• @iwillsmiteyall
    @iwillsmiteyall 11 місяців тому

    I am absolutely aghast but in the best way possible. Like, this is such amazing information im obsessed with the older females teaching the young how to catch seals like, im stunned at the similarity and the, for lack of a better word, humanity (we’re going to need a new word soon) that it’s right there I feel like I can touch it

  • @SvN-DenzelOldeKalter
    @SvN-DenzelOldeKalter 10 місяців тому +1

    My absolute favourite animal. What an incredible, intricate and calculated force of nature. Beautiful and remarkable.

  • @dansbrown1313
    @dansbrown1313 4 місяці тому

    Thanks, I've always felt an attraction to Orcas and though i've spent a lot of time on top of and under the water off the coast of BC, I've never felt fear of Orcas.

  • @DamianDeEu
    @DamianDeEu 8 місяців тому +2

    It's crazy to think that for them beaching and exposing their skin to air is what swimming is for us, something that some people never master due to fear. Just like the orca.

  • @damnwereinatightspot
    @damnwereinatightspot 2 роки тому +3600

    This channel really is the definition of quality over quantity

    • @thegaminghobo4693
      @thegaminghobo4693 2 роки тому +39

      Honestly this and it’s brothers channel real engineering is truly amazing.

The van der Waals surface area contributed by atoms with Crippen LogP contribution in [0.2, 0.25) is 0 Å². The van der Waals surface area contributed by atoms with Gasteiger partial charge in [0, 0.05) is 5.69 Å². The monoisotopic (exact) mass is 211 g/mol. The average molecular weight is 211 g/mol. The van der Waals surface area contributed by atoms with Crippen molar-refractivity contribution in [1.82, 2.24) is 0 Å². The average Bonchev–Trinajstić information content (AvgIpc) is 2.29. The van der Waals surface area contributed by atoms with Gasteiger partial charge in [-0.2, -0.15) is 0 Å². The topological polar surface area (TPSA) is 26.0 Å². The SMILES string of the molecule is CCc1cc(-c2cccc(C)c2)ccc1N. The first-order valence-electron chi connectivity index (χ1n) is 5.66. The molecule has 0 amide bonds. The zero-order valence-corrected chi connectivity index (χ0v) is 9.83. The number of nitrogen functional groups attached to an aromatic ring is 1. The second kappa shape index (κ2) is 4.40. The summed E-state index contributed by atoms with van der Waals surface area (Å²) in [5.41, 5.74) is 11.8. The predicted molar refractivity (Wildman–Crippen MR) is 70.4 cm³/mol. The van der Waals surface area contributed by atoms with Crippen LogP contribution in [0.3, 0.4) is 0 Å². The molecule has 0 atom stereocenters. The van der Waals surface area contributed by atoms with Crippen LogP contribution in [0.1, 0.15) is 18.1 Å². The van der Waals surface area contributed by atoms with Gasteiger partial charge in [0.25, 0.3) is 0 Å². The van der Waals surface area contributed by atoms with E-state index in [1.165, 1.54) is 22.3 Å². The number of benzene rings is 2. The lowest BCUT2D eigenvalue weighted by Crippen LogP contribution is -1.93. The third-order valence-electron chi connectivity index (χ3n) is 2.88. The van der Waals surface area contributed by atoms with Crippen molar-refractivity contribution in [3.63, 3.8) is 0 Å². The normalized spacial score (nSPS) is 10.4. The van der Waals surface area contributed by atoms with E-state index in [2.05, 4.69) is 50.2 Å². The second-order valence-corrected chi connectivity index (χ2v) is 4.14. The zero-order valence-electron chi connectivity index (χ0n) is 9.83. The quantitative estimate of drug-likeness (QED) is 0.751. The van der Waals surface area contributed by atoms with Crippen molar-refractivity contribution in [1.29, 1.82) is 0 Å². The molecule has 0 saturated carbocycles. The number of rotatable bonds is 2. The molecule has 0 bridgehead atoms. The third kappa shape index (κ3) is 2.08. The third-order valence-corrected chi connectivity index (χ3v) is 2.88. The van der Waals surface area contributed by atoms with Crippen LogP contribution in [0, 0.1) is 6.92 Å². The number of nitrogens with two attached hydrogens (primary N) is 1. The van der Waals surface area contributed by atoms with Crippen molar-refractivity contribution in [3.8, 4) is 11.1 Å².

• @dylanthomas385
      @dylanthomas385 2 роки тому +7

      Cool did no it had a brother channel

    • @dylanthomas385
      @dylanthomas385 2 роки тому +6

      Ya but I still really like more quantity

    • @advityarajsingh
      @advityarajsingh 2 роки тому +18

      Kurzegasagt is also one of them

  • @stupid-youtube-handle
    @stupid-youtube-handle 2 місяці тому

    I like this, listening to her explain how badass orcas are gave me chills I love orcas they truly are amazing.. The wolves of the sea ❤

  • @X.F.P.
    @X.F.P. 2 місяці тому

    This is amazing! It honestly makes me feel a bit threatened, as a Human, to know that there are others out there, on our Planet, that are intelligent like us. Of course, though, that's just my "Human brain" doing what it does best - being selfish.

  • @PolarCub64
    @PolarCub64 5 місяців тому

    Your documentary is very well done. Thank you!

  • @jellybean13ct
    @jellybean13ct Рік тому +2

    I have serous respect for these creatures.

  • @At_john_john
    @At_john_john Місяць тому

    The more I learn about orcas, the more I’m amazed.

  • @ToroidalX
    @ToroidalX 2 роки тому +869

    Such an amazing animal, the fact that they can be like us makes me feel so sad for the orcas locked up in places like Sea World. This is an awesome video, I hope more people realizes that we are not the only emotional and inteligent creatures out there

    • @nucleargrizzly1776
      @nucleargrizzly1776 2 роки тому +10

      Do a search for the "Orca's of Eden Australia".

    • @12time12
      @12time12 2 роки тому +72

      Miami Seaquarium is even worse with a tiny pen. They had two orcas and one committed suicide out of despair. Greatly despise the owner who should just close it and put her to rest, but his family only cares about money.

    • @ashley-GX3
      @ashley-GX3 2 роки тому +13

      @@12time12 yea.. heartbreaking

    • @starnutron6147
      @starnutron6147 2 роки тому +2

      @@ashley-GX3 lol you can say we are locked up in land sea area is 3 times larger than land

    • @12time12
      @12time12 2 роки тому +39

      @@starnutron6147 they can swim 100 miles in a day, that’s what southern resident orcas do traveling on the coasts of California. Orca actually need the space.

  • @2_Sleazy
    @2_Sleazy 11 місяців тому +19